- A chronic medical condition that requires prescriptions? Be Proactive! Take a moment now and talk with your medical provider about having an extra supply stored at home.
- A medical condition that requires medical equipment that needs electricity to operate?
- Have you planned to provide for any medical conditions that requires treatment appointments outside of the home? Take a moment now and talk with your medical equipment supplier to learn of the backup power sources you may require such as batteries, generator, etc.
- How about in-home care? Do you or a household member or neighbor require home health care service? Take a moment now and talk with your medical provider about how these needs would be met if an emergency prevented your access to these necessary services.
Essential medical items ALL households want to consider having:
- Items for seniors, disabled persons, children, or anyone with serious allergies including special foods
- Denture items
- Extra eyeglasses
- Hearing aid batteries
- Several day supply of prescription and non-prescription medications, including insulin, that are used regularly
- Inhalers and other essential equipment and backup power supply if these items require electricity or water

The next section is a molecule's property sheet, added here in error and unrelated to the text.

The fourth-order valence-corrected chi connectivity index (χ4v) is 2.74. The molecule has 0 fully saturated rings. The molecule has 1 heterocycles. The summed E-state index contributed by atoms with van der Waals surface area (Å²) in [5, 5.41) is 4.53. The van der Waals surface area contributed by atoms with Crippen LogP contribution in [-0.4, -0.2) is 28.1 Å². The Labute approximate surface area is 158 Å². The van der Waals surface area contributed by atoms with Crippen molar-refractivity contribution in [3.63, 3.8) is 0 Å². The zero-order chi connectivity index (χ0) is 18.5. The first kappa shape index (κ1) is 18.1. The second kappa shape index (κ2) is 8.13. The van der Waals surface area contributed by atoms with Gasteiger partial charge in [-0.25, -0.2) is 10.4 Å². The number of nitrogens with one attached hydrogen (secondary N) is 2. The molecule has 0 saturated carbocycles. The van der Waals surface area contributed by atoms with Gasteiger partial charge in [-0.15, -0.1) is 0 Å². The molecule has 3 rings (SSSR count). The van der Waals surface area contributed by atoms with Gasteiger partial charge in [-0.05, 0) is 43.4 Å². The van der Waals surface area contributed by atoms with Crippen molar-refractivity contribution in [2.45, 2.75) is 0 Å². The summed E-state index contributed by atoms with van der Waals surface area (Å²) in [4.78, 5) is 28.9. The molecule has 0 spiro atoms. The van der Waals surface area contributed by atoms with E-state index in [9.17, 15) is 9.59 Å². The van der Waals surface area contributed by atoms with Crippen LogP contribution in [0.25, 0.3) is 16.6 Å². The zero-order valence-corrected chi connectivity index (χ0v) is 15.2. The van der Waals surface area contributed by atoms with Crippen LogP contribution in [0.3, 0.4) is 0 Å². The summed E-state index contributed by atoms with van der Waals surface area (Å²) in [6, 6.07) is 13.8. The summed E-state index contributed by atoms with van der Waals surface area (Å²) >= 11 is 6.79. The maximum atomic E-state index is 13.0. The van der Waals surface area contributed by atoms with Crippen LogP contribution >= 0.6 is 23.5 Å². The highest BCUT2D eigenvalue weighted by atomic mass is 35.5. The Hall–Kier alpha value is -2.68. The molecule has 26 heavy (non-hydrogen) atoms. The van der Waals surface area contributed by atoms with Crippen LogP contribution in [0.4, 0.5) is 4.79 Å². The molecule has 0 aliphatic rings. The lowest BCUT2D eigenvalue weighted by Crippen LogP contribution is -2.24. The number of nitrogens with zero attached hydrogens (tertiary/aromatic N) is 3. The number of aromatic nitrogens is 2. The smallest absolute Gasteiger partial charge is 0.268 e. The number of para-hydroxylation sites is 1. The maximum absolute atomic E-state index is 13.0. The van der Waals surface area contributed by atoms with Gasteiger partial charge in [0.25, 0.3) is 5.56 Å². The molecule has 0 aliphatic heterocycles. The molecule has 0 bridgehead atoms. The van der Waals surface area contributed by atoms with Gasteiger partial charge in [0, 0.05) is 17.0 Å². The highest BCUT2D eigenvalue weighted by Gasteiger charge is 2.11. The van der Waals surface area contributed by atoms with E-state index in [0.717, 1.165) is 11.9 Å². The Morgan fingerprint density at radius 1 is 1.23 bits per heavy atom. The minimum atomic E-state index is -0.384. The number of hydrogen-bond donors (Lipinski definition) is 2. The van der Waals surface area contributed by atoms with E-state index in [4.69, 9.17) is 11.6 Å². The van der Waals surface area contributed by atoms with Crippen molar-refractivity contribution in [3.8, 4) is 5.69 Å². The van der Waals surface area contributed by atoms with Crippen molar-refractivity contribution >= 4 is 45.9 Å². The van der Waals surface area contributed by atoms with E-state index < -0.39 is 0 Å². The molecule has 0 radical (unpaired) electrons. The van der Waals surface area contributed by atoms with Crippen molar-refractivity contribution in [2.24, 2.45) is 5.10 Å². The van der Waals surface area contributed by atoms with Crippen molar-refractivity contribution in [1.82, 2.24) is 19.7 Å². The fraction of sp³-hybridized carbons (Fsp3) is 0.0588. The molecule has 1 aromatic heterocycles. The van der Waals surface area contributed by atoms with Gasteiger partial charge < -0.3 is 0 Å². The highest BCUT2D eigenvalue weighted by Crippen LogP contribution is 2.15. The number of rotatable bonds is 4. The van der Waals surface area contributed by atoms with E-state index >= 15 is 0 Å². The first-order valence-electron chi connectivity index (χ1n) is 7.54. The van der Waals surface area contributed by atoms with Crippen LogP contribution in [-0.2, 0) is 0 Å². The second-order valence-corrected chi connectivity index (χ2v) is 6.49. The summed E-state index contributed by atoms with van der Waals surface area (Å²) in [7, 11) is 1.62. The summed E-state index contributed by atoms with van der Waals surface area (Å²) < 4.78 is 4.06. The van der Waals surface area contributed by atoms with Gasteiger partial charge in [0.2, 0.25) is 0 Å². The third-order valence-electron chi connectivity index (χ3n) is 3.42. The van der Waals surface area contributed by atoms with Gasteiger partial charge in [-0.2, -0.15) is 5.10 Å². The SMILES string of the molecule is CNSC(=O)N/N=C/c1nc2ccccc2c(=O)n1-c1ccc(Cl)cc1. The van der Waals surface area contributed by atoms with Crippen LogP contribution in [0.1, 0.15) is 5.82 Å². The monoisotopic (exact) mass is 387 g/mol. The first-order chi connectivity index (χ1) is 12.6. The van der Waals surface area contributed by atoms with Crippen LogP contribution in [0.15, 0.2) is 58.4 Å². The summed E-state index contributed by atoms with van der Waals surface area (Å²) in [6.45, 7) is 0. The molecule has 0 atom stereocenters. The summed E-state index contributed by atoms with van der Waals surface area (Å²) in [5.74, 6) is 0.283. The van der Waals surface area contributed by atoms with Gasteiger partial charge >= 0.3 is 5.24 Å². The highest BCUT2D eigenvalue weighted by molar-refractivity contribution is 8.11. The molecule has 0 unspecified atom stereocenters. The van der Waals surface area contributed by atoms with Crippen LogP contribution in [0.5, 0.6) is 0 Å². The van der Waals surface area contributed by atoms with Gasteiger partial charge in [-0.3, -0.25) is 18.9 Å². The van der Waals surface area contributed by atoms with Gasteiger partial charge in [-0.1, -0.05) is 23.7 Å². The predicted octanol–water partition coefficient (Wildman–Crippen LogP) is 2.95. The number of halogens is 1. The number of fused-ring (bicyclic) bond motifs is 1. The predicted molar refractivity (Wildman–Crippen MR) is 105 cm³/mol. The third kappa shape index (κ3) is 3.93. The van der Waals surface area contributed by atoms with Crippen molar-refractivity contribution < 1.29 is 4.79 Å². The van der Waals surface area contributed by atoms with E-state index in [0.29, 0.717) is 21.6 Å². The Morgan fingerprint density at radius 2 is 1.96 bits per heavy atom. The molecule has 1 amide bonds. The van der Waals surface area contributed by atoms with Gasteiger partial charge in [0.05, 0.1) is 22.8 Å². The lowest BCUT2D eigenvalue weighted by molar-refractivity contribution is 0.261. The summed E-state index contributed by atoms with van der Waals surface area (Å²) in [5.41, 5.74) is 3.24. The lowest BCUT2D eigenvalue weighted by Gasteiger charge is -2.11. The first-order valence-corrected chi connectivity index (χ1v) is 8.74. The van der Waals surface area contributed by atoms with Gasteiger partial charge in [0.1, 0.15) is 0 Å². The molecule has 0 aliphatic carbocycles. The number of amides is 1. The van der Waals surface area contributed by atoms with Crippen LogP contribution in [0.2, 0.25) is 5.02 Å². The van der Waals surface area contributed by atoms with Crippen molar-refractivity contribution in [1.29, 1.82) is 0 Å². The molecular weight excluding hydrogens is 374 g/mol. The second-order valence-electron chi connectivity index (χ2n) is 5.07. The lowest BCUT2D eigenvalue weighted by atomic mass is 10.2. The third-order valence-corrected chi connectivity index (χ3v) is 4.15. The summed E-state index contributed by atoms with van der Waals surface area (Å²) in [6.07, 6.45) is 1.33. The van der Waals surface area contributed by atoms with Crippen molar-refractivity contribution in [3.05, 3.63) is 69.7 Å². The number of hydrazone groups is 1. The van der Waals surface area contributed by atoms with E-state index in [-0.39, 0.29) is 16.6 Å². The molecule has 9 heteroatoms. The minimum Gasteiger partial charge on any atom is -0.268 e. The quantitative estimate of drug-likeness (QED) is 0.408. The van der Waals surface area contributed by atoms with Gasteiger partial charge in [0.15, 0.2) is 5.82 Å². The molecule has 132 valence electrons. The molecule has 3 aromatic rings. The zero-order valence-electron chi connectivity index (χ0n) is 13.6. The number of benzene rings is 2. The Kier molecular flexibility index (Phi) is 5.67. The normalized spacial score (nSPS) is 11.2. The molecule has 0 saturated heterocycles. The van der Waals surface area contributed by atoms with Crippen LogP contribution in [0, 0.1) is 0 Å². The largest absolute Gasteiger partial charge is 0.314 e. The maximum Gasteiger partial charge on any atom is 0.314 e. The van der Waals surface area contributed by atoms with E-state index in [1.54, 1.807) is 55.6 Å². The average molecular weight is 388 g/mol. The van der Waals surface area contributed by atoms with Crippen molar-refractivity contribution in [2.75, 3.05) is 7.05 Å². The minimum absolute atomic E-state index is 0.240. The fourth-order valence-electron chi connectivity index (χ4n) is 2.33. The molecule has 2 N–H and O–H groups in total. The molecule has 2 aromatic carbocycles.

Additional Information for Special Needs
Here are some Emergency Preparedness Topics accessible to people who are deaf, blind, or have limited sight.
Visit the American Red Cross’s web site for people with disabilities for tips on how to survive a disaster. Visit the ready.gov website on information and videos for helping people with special needs.
During Normal business hours:
By fax: 330-674-2528
By Phone: 330-674-5035
After Normal Business Hours:
By Phone: 330-674-5035 and you follow the prompts to report an emergency event.
Please contact Jennifer McCoy (firstname.lastname@example.org) if you have any questions regarding emergency preparedness or reporting an emergency.